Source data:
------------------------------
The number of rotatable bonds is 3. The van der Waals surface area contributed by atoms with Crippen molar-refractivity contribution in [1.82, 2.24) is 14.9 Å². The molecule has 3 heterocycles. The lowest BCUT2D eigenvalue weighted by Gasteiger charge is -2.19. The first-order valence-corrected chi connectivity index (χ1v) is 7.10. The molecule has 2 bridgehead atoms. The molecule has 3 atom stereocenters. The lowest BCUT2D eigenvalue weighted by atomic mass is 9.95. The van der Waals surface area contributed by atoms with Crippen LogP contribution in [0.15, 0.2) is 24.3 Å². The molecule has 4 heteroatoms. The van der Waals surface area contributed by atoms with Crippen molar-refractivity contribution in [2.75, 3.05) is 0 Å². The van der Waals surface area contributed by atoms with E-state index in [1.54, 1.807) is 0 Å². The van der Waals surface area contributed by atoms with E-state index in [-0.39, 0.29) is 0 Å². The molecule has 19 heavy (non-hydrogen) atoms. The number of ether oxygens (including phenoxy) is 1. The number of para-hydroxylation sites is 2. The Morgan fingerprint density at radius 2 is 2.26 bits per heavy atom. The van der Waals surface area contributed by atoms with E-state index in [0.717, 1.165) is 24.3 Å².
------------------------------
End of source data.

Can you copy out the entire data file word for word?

The number of rotatable bonds is 3. The van der Waals surface area contributed by atoms with Crippen molar-refractivity contribution in [1.82, 2.24) is 14.9 Å². The molecule has 3 heterocycles. The lowest BCUT2D eigenvalue weighted by Gasteiger charge is -2.19. The first-order valence-corrected chi connectivity index (χ1v) is 7.10. The molecule has 2 bridgehead atoms. The molecule has 3 atom stereocenters. The lowest BCUT2D eigenvalue weighted by atomic mass is 9.95. The van der Waals surface area contributed by atoms with Crippen LogP contribution in [0.15, 0.2) is 24.3 Å². The molecule has 4 heteroatoms. The van der Waals surface area contributed by atoms with Crippen molar-refractivity contribution in [2.75, 3.05) is 0 Å². The van der Waals surface area contributed by atoms with E-state index in [1.54, 1.807) is 0 Å². The van der Waals surface area contributed by atoms with E-state index in [-0.39, 0.29) is 0 Å². The molecule has 19 heavy (non-hydrogen) atoms. The number of ether oxygens (including phenoxy) is 1. The number of para-hydroxylation sites is 2. The Morgan fingerprint density at radius 2 is 2.26 bits per heavy atom. The van der Waals surface area contributed by atoms with E-state index in [0.717, 1.165) is 24.3 Å².